After our delicious lunch at Menches Brothers, we headed to the MAPS Air Museum in North Canton. MAPS stands for Military Aviation Preservation Society, which is quite a mouthful. Ohio has two other good air museums, The National Museum of the US Air Force in Dayton and the Armstrong Air and Space Museum in Wapakoneta. Both of these are excellent museums so I thought the MAPS museum was probably some small, local museum with just a few exhibits. I was wrong.
The MAPS Air Museum was started in 1990 by a group of men who were interested in restoring and preserving military aircraft. They were able to acquire the former Air National Guard buildings at the Canton-Akron Airport. Then they started buying old military aircraft. Very few of the aircraft were in working order when they arrived at the museum, but the men who volunteer at MAPS are passionate about restoration. As each aircraft came in, they carefully and lovingly restored it to proper working order.
Today MAPS Air Museum owns or cares for (on loan) over 50 aircraft. They have a wonderful chart that tells which aircraft are on display and which ones are being restored. Each aircraft has a Crew Chief that is in charge of the restoration and they pay attention to every detail. Even after the aircraft is on display, they are still working on it to maintain it in working order. It was very exciting to think that any one of these aircraft could take off at any moment.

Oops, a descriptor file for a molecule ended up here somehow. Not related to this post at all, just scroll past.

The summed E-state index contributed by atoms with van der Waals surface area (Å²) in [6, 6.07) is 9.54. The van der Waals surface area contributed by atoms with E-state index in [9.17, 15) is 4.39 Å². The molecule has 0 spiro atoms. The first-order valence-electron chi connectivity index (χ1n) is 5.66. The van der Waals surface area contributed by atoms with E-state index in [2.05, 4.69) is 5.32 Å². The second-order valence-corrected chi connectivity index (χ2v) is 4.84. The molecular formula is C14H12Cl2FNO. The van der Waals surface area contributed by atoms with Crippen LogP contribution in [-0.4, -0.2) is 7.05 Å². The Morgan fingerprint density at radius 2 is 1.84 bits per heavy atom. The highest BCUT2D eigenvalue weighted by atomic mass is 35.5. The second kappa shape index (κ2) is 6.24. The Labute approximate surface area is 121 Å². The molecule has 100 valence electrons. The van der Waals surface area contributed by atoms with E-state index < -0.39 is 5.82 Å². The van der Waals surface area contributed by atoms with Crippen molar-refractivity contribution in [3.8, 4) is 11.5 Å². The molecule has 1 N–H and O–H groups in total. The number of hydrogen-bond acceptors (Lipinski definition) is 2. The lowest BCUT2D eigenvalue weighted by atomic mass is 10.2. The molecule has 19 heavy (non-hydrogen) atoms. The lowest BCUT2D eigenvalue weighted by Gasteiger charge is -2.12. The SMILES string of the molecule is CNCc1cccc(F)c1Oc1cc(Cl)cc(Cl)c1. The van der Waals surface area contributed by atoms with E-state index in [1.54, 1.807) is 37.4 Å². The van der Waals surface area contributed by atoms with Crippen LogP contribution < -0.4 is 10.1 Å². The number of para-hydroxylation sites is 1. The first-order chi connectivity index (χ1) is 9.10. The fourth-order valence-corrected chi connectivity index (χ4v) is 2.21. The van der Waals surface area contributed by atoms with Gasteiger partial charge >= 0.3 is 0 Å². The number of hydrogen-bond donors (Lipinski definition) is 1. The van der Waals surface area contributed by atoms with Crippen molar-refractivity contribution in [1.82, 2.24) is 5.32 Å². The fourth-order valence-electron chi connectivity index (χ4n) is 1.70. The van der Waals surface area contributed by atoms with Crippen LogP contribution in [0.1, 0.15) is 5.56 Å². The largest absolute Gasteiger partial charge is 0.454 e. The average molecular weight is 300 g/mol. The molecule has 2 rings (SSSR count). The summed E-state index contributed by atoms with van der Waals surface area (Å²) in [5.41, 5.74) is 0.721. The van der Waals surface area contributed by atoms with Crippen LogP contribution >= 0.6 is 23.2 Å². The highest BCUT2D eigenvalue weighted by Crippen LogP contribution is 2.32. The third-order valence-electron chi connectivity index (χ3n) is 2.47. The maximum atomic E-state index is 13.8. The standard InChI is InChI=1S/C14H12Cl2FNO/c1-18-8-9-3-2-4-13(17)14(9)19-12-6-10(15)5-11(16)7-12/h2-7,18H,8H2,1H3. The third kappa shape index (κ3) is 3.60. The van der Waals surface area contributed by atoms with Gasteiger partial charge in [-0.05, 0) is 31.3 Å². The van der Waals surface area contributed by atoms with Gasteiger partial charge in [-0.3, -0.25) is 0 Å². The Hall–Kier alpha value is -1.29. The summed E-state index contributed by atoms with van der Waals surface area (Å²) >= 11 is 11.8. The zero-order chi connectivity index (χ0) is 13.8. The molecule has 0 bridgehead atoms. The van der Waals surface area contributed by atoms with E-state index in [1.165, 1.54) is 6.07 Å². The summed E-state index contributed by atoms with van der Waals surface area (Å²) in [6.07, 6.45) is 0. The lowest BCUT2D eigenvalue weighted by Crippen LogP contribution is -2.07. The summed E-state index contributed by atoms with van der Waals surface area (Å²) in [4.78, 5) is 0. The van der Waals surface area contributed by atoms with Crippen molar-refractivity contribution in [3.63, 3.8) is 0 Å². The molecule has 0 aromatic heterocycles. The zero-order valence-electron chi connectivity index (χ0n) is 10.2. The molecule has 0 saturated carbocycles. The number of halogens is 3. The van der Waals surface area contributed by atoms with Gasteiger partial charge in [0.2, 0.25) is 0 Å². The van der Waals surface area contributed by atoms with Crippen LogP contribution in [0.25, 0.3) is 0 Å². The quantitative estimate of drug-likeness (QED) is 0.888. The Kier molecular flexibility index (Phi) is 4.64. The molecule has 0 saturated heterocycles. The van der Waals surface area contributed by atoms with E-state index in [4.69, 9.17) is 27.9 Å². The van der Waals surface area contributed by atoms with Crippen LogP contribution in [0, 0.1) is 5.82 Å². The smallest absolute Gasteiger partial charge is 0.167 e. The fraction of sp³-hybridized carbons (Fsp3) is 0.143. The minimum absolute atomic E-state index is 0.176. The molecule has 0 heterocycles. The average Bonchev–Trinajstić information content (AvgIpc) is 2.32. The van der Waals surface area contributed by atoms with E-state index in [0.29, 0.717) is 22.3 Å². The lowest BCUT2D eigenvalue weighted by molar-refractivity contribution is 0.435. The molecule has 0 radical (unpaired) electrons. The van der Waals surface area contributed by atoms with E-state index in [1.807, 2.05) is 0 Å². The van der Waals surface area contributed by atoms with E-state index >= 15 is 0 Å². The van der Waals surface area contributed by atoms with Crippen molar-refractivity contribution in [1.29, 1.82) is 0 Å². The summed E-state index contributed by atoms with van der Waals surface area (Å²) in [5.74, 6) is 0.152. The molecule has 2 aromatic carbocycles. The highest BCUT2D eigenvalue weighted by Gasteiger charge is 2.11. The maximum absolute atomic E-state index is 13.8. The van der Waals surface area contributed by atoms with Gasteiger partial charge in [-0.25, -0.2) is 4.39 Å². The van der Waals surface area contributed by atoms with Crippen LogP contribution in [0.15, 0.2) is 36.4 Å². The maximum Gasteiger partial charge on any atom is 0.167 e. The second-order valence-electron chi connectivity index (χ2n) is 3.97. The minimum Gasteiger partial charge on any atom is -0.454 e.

In addition to the work on the aircraft, the MAPS Air Museum has many interesting displays. There is a Medal of Honor room and a Gallery of Heroes. Both contain many artifacts donated by local families and servicemen. We were especially impressed by the Medic Tent. This tent and the items in it have been collected by one man who was there the day we visited. He showed us photographs of his time as a Medic in Vietnam. The tent was set up like a field hospital and I was amazed at all the items he had collected over the years. It was fascinating to hear him describe how the tent and other medical items were transported and set up.
We ran out of energy before we ran out of museum. I had expected something small and easy to see in an hour. After two hours we decided to pack it in, although we could have stayed for twice the amount of time. We talked to three of the men volunteering at MAPS and saw many others working and donating their time. It is clear that all of the men are passionate about what they are doing.
If you have a chance, I encourage you to check out the MAPS Air Museum in North Canton. It is a fascinating glimpse into military history. Even more impressive are the volunteers who work so hard to preserve these beautiful aircraft. The museum is open Tuesday through Saturday from 9 to 4:30 and Sunday from 11:30 to 4. Admission is $15 per adult with senior and veteran discounts. WWII and Korean vets are free.